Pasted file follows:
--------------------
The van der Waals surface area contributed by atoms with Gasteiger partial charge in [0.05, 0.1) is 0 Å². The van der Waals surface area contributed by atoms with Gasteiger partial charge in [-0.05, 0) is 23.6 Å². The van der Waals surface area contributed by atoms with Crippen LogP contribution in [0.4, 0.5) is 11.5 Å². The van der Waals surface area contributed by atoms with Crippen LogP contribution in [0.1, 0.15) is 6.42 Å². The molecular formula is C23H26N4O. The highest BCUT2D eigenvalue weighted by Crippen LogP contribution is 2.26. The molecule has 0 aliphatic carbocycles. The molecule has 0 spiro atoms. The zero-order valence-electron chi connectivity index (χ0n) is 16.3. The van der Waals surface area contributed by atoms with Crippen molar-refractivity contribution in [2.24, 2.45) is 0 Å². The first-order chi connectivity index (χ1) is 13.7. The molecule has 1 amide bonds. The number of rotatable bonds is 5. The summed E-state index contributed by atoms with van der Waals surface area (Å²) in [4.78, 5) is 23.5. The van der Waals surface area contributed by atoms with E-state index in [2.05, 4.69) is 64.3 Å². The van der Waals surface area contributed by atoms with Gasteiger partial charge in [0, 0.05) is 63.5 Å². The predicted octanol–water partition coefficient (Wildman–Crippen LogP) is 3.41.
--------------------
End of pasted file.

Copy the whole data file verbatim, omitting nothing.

The van der Waals surface area contributed by atoms with Gasteiger partial charge in [0.05, 0.1) is 0 Å². The van der Waals surface area contributed by atoms with Gasteiger partial charge in [-0.05, 0) is 23.6 Å². The van der Waals surface area contributed by atoms with Crippen LogP contribution in [0.4, 0.5) is 11.5 Å². The van der Waals surface area contributed by atoms with Crippen LogP contribution in [0.1, 0.15) is 6.42 Å². The molecular formula is C23H26N4O. The highest BCUT2D eigenvalue weighted by Crippen LogP contribution is 2.26. The molecule has 0 aliphatic carbocycles. The molecule has 0 spiro atoms. The zero-order valence-electron chi connectivity index (χ0n) is 16.3. The van der Waals surface area contributed by atoms with Crippen molar-refractivity contribution in [2.24, 2.45) is 0 Å². The first-order chi connectivity index (χ1) is 13.7. The molecule has 1 amide bonds. The number of rotatable bonds is 5. The summed E-state index contributed by atoms with van der Waals surface area (Å²) in [4.78, 5) is 23.5. The van der Waals surface area contributed by atoms with E-state index in [2.05, 4.69) is 64.3 Å². The van der Waals surface area contributed by atoms with Gasteiger partial charge in [0, 0.05) is 63.5 Å². The predicted octanol–water partition coefficient (Wildman–Crippen LogP) is 3.41.